Metaphors in Requirements

This week I was asked to review job descriptions for analyst roles within our IT function. The roles were “Analyst, Business Systems”, and “Senior Analyst, Business Systems”.

The person who asked me was looking for my opinion because I am strongly opinionated, blunt, and have experiencing hiring and leading business analysts and requirements engineers. She wanted to understand the difference between an analyst and a senior analyst.

Other than the expression of leadership within a project or team context that I would expect of any senior contributor, my answer had to do with metaphors.

Metaphors are the solid business abstractions that software is designed around. Metaphors are the unambiguously defined concepts that ground the business process. Metaphors are the litmus test to see if requirements are cohesive and complete. If your metaphors suck, so do your requirements.

Back in the ’90s when I was learning object oriented application design (OOAD) we were taught that each application or major feature had a “central object” that was the focus of it’s existence. Microsoft word has a “document”. Every e-mail client has a post or a message. This central object is the metaphor around which the application is designed, we just didn’t call them metaphors back then.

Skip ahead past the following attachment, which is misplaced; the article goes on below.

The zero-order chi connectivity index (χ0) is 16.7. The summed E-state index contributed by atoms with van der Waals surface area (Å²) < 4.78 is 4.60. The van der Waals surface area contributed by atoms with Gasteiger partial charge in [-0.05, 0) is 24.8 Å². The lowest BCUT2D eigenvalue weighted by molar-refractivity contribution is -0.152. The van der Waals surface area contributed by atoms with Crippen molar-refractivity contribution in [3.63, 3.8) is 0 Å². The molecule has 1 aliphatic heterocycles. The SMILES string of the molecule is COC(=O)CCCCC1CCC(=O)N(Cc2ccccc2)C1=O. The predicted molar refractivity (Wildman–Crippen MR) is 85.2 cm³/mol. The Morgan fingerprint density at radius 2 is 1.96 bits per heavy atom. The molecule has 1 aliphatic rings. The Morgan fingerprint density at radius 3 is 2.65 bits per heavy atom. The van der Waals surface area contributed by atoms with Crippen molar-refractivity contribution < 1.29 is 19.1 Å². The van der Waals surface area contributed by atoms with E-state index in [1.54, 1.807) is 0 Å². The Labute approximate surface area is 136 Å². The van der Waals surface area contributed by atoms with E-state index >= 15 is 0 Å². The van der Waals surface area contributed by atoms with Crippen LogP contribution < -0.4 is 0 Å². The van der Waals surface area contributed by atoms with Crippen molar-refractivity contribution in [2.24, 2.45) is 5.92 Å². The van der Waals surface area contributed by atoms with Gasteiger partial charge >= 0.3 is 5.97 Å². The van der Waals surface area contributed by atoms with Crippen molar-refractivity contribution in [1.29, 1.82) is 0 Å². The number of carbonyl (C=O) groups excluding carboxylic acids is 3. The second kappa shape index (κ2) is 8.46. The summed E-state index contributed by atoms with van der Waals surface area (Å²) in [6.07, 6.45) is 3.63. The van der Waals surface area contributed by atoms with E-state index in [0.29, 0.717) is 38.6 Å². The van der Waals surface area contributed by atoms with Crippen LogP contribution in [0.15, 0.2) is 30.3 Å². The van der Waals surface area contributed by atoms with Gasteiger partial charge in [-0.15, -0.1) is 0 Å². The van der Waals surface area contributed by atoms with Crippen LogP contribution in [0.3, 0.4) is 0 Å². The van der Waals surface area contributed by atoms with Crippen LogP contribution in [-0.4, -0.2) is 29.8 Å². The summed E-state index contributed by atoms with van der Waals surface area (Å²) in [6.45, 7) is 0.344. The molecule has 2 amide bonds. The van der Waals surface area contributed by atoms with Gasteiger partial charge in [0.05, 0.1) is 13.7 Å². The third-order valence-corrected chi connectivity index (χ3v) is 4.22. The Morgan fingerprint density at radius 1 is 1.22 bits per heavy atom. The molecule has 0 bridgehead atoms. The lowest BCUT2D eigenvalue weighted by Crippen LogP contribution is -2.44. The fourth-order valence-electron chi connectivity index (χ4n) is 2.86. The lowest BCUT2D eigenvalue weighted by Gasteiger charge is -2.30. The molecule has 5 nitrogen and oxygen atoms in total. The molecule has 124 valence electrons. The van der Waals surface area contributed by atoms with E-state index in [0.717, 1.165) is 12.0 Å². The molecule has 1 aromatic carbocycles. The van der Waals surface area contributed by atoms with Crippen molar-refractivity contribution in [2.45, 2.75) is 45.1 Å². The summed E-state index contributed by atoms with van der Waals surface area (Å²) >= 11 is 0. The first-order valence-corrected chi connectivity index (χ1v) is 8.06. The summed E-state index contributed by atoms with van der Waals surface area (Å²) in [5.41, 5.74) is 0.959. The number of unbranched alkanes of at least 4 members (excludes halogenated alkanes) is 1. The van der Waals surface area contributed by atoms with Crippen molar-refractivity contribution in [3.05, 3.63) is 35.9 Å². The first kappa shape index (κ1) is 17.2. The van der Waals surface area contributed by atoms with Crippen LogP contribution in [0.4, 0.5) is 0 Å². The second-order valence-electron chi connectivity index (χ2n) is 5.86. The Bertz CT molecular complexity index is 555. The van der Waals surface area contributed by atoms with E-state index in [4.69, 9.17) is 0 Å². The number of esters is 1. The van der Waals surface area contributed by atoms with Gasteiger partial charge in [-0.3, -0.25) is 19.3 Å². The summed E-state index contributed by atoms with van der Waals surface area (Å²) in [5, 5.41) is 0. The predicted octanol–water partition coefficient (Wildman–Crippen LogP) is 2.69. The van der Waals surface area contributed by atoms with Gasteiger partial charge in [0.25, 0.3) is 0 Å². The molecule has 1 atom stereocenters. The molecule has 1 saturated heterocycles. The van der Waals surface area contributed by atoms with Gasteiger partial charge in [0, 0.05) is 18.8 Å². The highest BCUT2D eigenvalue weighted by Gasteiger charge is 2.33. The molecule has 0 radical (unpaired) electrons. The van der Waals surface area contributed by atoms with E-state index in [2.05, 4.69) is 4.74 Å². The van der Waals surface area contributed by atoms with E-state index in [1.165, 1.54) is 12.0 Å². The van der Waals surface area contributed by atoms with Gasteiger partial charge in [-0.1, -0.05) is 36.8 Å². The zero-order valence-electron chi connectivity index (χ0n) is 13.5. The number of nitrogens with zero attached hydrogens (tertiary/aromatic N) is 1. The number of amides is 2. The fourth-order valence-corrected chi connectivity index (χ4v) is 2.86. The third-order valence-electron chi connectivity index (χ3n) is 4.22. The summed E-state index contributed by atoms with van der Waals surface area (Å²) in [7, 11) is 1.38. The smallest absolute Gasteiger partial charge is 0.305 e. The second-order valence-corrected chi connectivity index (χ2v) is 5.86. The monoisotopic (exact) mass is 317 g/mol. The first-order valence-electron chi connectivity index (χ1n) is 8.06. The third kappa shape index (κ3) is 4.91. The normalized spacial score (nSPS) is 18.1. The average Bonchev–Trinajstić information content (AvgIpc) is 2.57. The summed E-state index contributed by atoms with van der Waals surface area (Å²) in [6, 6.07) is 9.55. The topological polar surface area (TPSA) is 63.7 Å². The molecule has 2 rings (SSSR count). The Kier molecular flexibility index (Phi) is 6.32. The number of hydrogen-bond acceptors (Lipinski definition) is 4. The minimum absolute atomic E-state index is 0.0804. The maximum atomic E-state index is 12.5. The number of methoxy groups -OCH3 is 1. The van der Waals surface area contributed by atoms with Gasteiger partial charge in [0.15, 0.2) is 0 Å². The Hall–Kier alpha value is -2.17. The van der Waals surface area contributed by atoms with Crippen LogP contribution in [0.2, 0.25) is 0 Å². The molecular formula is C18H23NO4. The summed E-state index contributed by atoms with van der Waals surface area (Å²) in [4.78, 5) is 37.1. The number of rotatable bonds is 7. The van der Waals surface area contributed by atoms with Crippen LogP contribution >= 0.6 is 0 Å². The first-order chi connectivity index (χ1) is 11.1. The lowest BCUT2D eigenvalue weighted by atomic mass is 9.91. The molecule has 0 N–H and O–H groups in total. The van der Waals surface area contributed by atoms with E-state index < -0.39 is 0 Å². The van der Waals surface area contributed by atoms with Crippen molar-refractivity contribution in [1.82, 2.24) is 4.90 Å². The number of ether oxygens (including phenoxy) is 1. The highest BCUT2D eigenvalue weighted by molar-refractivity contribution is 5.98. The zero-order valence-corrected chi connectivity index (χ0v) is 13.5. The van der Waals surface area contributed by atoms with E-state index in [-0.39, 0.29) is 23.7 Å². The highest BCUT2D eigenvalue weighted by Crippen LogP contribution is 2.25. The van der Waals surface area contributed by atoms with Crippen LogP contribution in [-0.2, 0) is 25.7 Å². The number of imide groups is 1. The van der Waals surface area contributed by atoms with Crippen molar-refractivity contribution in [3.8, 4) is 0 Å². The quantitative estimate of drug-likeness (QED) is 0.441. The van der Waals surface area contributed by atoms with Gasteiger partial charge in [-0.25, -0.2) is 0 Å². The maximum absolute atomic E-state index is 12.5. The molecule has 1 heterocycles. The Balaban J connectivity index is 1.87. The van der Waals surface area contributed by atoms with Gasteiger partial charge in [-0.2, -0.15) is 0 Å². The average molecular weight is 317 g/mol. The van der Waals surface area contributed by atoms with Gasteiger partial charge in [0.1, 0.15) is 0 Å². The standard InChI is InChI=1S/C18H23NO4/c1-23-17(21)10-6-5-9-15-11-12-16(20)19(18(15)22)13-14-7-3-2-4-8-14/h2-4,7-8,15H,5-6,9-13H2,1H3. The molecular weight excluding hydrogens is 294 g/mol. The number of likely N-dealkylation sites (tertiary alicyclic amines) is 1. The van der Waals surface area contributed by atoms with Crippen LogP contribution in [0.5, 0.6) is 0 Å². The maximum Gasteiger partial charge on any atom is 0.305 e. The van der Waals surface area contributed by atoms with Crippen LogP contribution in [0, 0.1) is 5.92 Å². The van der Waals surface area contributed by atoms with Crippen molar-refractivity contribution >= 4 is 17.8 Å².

When designing an application all of your actions are performed on metaphors, all of your business rules contemplate metaphors, and your data model expresses your knowledge of your metaphors. Your metaphors are the essence of your understanding and modeling of the REAL BUSINESS stuff that your users and customers have to deal with in the REAL WORLD as part of their job. The more your metaphors align with reality, and the more you can eliminate ambiguity among and between metaphors in your requirements, the easier it will be for software designers, architects, and developers to model and fashion a system around them.

That’s my story and I am sticking to it. The senior analyst gets this, and carefully and thoughtfully identifies, defines, and clarifies essential metaphors within business requirements, and knows the the requirements aren’t complete until all of the metaphors defined hold together with the business rules and actions required.

Metaphors work most effectively when you can get your user community to communicate (to you, and to each other) in terms of metaphors that you helped define. When you have defined useful metaphors that clarify the business process, your users will adopt your terminology because it helps them understand what is important. Then in that context your software (being true to those metaphors) will be intuitive.

An analyst can capture and document the business process. The senior analyst (one with mastery) can change the conversation casting metaphors that help the business community define its value proposition and supporting processes more effectively.

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